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Clinical Studies


  • A Randomized Trial Comparing Direct Endoscopic Necrosectomy vs. Step-up Transluminal Endoscopic Interventions in Infected Necrotizing Pancreatitis (DESTIN) (DESTIN) Jacksonville, Fla.

    The aim of this pragmatic, randomized trial is to compare clinical outcomes between patients undergoing immediate endoscopic necrosectomy (direct endoscopic necrosectomy) compared to step-up endoscopic interventions in patients undergoing endoscopic therapy for infected necrotizing pancreatitis.

    Acute pancreatitis has an annual incidence of 13-45 cases per 100,000 persons and is one of the most common gastrointestinal disorders requiring hospitalization worldwide. It leads to over a quarter of a million hospital admissions annually in the United States, and inpatient costs exceeding 2.5 billion US dollars. Pancreatic necrosis occurs as a consequence of severe acute pancreatitis in approximately 20% of patients. It can mature into a contained necrotic collection, typically four weeks into the disease course. With intense conservative management, including nutritional and intensive care support when required, the collection may resolve without intervention. However, a persistent collection with pain, gastric outlet, intestinal or biliary obstruction, new-onset or persisting organ failure, persistent unwellness or infection is associated with a mortality of 15-20%, and requires necrosectomy and drainage. Without intervention, infected necrosis ultimately leads to death in nearly every patient.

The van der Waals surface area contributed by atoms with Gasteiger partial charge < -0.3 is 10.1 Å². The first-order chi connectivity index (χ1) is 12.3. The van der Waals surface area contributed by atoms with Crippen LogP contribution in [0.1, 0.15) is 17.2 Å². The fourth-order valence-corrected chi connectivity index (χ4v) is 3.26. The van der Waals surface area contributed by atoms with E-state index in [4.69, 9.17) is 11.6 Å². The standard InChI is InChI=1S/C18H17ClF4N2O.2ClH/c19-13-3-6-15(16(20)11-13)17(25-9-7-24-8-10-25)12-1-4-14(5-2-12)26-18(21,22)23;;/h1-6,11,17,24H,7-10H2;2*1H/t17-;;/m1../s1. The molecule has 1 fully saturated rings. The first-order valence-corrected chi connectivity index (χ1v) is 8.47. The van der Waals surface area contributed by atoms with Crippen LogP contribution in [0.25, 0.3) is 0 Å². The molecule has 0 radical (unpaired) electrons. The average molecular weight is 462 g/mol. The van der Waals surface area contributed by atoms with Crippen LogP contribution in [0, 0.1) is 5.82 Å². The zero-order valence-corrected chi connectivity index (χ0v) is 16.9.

Recently, there has been a shift away from surgical debridement (necrosectomy) towards minimally-invasive endoscopic methods in the treatment of necrotizing pancreatitis. Endoscopic management involves creation of a fistula between the enteric wall and necrotic collection under the guidance of endoscopic ultrasound [EUS] with subsequent placement of a stent to allow drainage of the necrotic material. Endoscopic transenteral drainage of necrotic collection is associated with favorable outcomes, with treatment success rates reported in the range of 45-70%. Endoscopic necrosectomy, with the additional technique of extraction of necrotic material under direct endoscopic visualization has increased rates of treatment success to greater than 80%.